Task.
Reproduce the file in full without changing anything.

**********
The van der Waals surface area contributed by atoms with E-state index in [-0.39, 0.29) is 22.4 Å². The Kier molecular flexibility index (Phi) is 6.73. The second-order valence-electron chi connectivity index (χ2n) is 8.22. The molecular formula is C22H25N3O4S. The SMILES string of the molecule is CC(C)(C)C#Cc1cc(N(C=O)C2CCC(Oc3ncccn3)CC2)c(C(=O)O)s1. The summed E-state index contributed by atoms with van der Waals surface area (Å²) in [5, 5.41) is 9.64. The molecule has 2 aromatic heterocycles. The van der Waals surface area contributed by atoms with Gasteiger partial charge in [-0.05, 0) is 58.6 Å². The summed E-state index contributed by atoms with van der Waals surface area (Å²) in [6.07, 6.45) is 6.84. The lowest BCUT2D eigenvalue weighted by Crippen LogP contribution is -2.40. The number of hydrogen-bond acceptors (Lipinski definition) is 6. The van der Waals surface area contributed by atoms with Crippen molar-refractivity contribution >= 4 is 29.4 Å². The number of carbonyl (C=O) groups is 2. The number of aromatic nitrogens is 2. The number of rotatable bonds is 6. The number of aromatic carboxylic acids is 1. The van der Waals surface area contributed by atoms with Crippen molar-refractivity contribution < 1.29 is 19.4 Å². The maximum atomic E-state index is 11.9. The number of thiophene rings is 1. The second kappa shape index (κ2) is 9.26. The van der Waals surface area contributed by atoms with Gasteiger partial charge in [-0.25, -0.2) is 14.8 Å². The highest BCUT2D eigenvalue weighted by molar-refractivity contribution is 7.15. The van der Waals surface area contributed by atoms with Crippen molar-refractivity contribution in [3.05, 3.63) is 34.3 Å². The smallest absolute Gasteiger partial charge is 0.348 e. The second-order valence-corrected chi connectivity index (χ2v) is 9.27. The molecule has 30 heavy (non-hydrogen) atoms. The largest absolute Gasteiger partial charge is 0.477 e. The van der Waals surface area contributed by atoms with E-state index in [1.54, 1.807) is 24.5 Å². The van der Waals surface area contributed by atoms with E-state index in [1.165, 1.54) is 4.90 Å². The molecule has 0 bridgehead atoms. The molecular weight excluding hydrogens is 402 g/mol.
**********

The van der Waals surface area contributed by atoms with E-state index in [-0.39, 0.29) is 22.4 Å². The Kier molecular flexibility index (Phi) is 6.73. The second-order valence-electron chi connectivity index (χ2n) is 8.22. The molecular formula is C22H25N3O4S. The SMILES string of the molecule is CC(C)(C)C#Cc1cc(N(C=O)C2CCC(Oc3ncccn3)CC2)c(C(=O)O)s1. The summed E-state index contributed by atoms with van der Waals surface area (Å²) in [5, 5.41) is 9.64. The molecule has 2 aromatic heterocycles. The van der Waals surface area contributed by atoms with Gasteiger partial charge in [-0.05, 0) is 58.6 Å². The summed E-state index contributed by atoms with van der Waals surface area (Å²) in [6.07, 6.45) is 6.84. The lowest BCUT2D eigenvalue weighted by Crippen LogP contribution is -2.40. The number of hydrogen-bond acceptors (Lipinski definition) is 6. The van der Waals surface area contributed by atoms with Crippen molar-refractivity contribution >= 4 is 29.4 Å². The number of carbonyl (C=O) groups is 2. The number of aromatic nitrogens is 2. The number of rotatable bonds is 6. The number of aromatic carboxylic acids is 1. The van der Waals surface area contributed by atoms with Crippen molar-refractivity contribution < 1.29 is 19.4 Å². The maximum atomic E-state index is 11.9. The number of thiophene rings is 1. The second kappa shape index (κ2) is 9.26. The van der Waals surface area contributed by atoms with Gasteiger partial charge in [-0.25, -0.2) is 14.8 Å². The highest BCUT2D eigenvalue weighted by molar-refractivity contribution is 7.15. The van der Waals surface area contributed by atoms with Crippen molar-refractivity contribution in [3.05, 3.63) is 34.3 Å². The smallest absolute Gasteiger partial charge is 0.348 e. The second-order valence-corrected chi connectivity index (χ2v) is 9.27. The molecule has 30 heavy (non-hydrogen) atoms. The largest absolute Gasteiger partial charge is 0.477 e. The van der Waals surface area contributed by atoms with E-state index in [1.54, 1.807) is 24.5 Å². The van der Waals surface area contributed by atoms with E-state index in [1.165, 1.54) is 4.90 Å². The molecule has 0 bridgehead atoms. The molecular weight excluding hydrogens is 402 g/mol.